Lucy stepped into the living room. She didn’t turn on any lights. Through the dark she could make out the outline of the couch and the recliner in the corner. The television sat on top of an old family chest that was filled with all their random junk. Lucy bent down and lay on her back on the carpeted floor. It smelled dusty, but it was soft. The rain pounded a little more fiercely on the roof.
This was the last night she would spend at home. Lucy crunched on a chip. She and Heather used to do this when they were little. They would lay in the dark, eating treats and telling ghost stories in giggly whispers. It was cold down here. Lucy cried.
The morning brought with it more rain. Lucy was back in her big, cozy bed with her comforter wrapped all the way around her. From downstairs, she could hear her parents’ muffled voices in the kitchen. Lucy pulled the blanket over her head. A few months ago, she had decided to leave her giant comforter at home when she finally left. Now, though, with its familiar scent and warm nostalgia, she knew she would never leave it behind.
Lucy slipped off her bed and folded the blanket neatly. In the far back of her closet was her backpack with everything she was taking with her. It wasn’t much. Originally, she wanted to take nearly everything, but there wouldn’t be room. The less she had with her the easier it would be to move around anyway.
She pushed the folded comforter on top of the bag and closed the closet door. She left her room, crossing over to the bathroom. After showering, she dressed in her most comfortable jeans. She threw on her favorite hoodie and went downstairs.
Her mom was drinking coffee at the kitchen table while her dad made scrambled eggs at the stove. Lucy’s mom looked up and smiled when Lucy came in. When Heather left for the cult at just eighteen years old, her parents were miserable, but they still were somewhat happy, full of hope that they could get her back. When the cult was finally seized and they found Heather dead, Lucy’s parents lost everything inside of them that made them happy. Now her mother’s smile was nothing but a flat line attempting to live.
Lucy sat and her mother stood up. “Better go,” her mother said quietly. She put on her coat, avoiding Lucy’s eye. She kissed Lucy’s head, but it was a faraway kiss - an obligatory kiss.
Lucy nodded. That was okay. She understood. It was time for the family to disband anyway.
Her father scraped some eggs onto a plate and set it in front of Lucy. He checked his watch. “Have a good day. We’ll be back for dinner.” Then he left too.
There was no reason to wait. Lucy stepped away from her eggs. She went upstairs, retrieving her bag and blanket. She scribbled a note on a paper, I’m gone. There’s no point in staying. Don’t worry, I’m safe. Placing her house key and phone next to the note, Lucy walked out the door.
Once the police got involved, it would only take a few seconds for them to realize what she was doing. At least, they would know that she was obsessed with the twins’ case from her browsing history alone. That was why Lucy bought a bus ticket to California. She used her mother’s credit card so it could be tracked. Once out of Sacramento, she would use cash for everything else.
Lucy’s father had helped her to sell her old junk of a car a while back, just before they found out about Heather. The plan was to buy a much better car, but once the cult trial began and it was clear the twins were getting off easy, Lucy started pulling the money out in small increments for running away. Her parents never noticed. The police would though.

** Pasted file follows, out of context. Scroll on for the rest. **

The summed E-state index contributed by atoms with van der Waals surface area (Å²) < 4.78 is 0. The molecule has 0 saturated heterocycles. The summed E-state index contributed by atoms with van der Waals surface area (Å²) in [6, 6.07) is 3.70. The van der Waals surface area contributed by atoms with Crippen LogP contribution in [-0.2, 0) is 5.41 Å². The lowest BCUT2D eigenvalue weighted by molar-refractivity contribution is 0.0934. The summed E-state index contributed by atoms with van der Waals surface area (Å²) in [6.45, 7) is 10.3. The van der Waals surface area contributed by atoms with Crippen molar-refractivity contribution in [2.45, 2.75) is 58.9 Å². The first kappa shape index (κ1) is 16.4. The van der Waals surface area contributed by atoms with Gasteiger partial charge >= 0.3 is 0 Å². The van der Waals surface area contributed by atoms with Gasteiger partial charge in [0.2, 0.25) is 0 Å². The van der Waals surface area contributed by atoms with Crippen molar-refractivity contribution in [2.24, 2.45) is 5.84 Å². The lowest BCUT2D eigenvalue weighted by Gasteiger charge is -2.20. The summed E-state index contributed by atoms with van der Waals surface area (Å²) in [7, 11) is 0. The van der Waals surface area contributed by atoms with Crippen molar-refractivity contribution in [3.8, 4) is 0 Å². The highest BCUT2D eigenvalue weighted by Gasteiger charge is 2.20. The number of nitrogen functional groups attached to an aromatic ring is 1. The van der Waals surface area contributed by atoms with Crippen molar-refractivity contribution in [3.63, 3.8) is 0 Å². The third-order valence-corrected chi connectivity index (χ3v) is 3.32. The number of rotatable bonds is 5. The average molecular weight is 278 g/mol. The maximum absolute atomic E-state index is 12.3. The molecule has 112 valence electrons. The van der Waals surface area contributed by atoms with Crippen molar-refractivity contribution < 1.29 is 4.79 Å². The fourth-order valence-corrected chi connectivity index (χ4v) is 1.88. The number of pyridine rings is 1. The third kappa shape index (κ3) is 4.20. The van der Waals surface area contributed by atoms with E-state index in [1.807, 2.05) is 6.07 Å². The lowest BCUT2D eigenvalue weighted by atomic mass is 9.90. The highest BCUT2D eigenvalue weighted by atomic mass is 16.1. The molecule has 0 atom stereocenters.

The bus ride was long and uncomfortable. Every seat was taken, which left Lucy feeling trapped like a sardine for eight hours. It was a relief to finally step onto solid ground, feeling the warm air and breathing in something other than stale breath from a few dozen people.
Sacramento was sunny and far cheerier than Portland ever felt. Lucy hadn’t traveled much within the country. Her parents took them to Canada now and again, or over to Europe when they were younger, but, aside from LAX, she hadn’t been to many other places in the states. She made a mental note to try and enjoy all the travel she would be doing before the end.
The first thing Lucy did was order food with her mom's card. She took a cab toward the facility (again using the card) and sat down in a crowded cafe to eat. In a little while, she was going to meet someone nearby whom she’d found selling a cheap truck online. She’d arranged the whole thing a week prior using a new email she created from the library computers. The cash would be used for that transaction.
The guy she was meeting seemed shady from his ad. In his emails he repeatedly mentioned cash only. It was one big reason she picked him. She wanted someone who wasn’t going to go snitching that he had sold a car to a wandering teenager.
Lucy checked her watch and left the noisy cafe. She walked three blocks to the lot where they had agreed to meet. It wasn’t difficult to find. It wasn’t even as conspicuous as Lucy thought it would be. She double-checked the directions he had given her. She was definitely in the right place.
She sat down on the curb to wait. The sun beat down on her, and the dust kicked up from the slight breeze made her throat feel dry. People passed by on the sidewalk, wearing shorts and tank tops. Lucy, in her long-sleeve hoodie and jeans and clinging to a large comforter, was gaining several glances. She must have stood out pretty pointedly. Still, no one said anything to her.
Eventually, the 2005 Chevy truck she was buying pulled up beside her. The engine sputtered and clanged to a halt. A tall, thin man, smelling of tobacco stepped out into the sun. He wore tight jeans with a faded t-shirt and flip-flops. “You’re Jennifer?”
Lucy stood up and nodded. “Yeah, is this it?”
He grinned, patting the hood. “Runs like silk.”
“Cool.” Lucy started to rummage in her backpack for the money, fully aware that he was looking her up and down. She found the envelope of cash and turned to him. “Title?”
Eyeing her for a moment, he reached to the glove compartment and pulled out the title already signed to her. “So what’s your story?”
Lucy yanked the title out of his hands, shoving the envelope into his chest. “My story is my story.” She threw her bag into the passenger seat, waiting for the man to count out the full $3,000.
He looked at her and nodded. “Pleasure,” he said. “And here.” He handed her $200 from the stash she had given him. “Whatever happened to you, here’s something to get away from it.”
Lucy stared at the bills in her hand. Tears formed in her eyes and she smiled. Suddenly, she wrapped her arms around the man's chest, hugging him tightly. She loved Sacramento.
He chuckled and patted her back. “Now get going.”
Wearing a big grin, she scrambled behind the wheel. With only her bag and a paper map, Lucy pressed into the gas and took off for the freeway.